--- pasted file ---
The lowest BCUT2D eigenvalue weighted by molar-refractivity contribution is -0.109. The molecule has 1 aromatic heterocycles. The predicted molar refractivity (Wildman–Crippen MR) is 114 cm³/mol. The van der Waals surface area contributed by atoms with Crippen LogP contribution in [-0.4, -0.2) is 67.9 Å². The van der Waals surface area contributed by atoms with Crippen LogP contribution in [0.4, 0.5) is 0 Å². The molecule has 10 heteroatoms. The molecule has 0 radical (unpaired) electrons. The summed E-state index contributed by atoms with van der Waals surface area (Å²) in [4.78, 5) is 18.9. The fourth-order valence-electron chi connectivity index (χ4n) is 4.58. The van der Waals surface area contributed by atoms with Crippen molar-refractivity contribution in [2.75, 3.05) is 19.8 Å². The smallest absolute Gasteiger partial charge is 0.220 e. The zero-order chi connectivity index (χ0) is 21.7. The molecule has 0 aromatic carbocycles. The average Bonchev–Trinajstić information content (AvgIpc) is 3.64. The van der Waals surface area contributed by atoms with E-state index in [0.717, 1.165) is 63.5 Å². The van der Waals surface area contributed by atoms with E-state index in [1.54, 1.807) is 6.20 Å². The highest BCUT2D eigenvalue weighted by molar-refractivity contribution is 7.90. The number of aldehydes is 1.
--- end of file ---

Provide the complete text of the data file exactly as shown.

The lowest BCUT2D eigenvalue weighted by molar-refractivity contribution is -0.109. The molecule has 1 aromatic heterocycles. The predicted molar refractivity (Wildman–Crippen MR) is 114 cm³/mol. The van der Waals surface area contributed by atoms with Crippen LogP contribution in [-0.4, -0.2) is 67.9 Å². The van der Waals surface area contributed by atoms with Crippen LogP contribution in [0.4, 0.5) is 0 Å². The molecule has 10 heteroatoms. The molecule has 0 radical (unpaired) electrons. The summed E-state index contributed by atoms with van der Waals surface area (Å²) in [4.78, 5) is 18.9. The fourth-order valence-electron chi connectivity index (χ4n) is 4.58. The van der Waals surface area contributed by atoms with Crippen molar-refractivity contribution in [2.75, 3.05) is 19.8 Å². The smallest absolute Gasteiger partial charge is 0.220 e. The zero-order chi connectivity index (χ0) is 21.7. The molecule has 0 aromatic carbocycles. The average Bonchev–Trinajstić information content (AvgIpc) is 3.64. The van der Waals surface area contributed by atoms with E-state index in [0.717, 1.165) is 63.5 Å². The van der Waals surface area contributed by atoms with E-state index in [1.54, 1.807) is 6.20 Å². The highest BCUT2D eigenvalue weighted by molar-refractivity contribution is 7.90. The number of aldehydes is 1.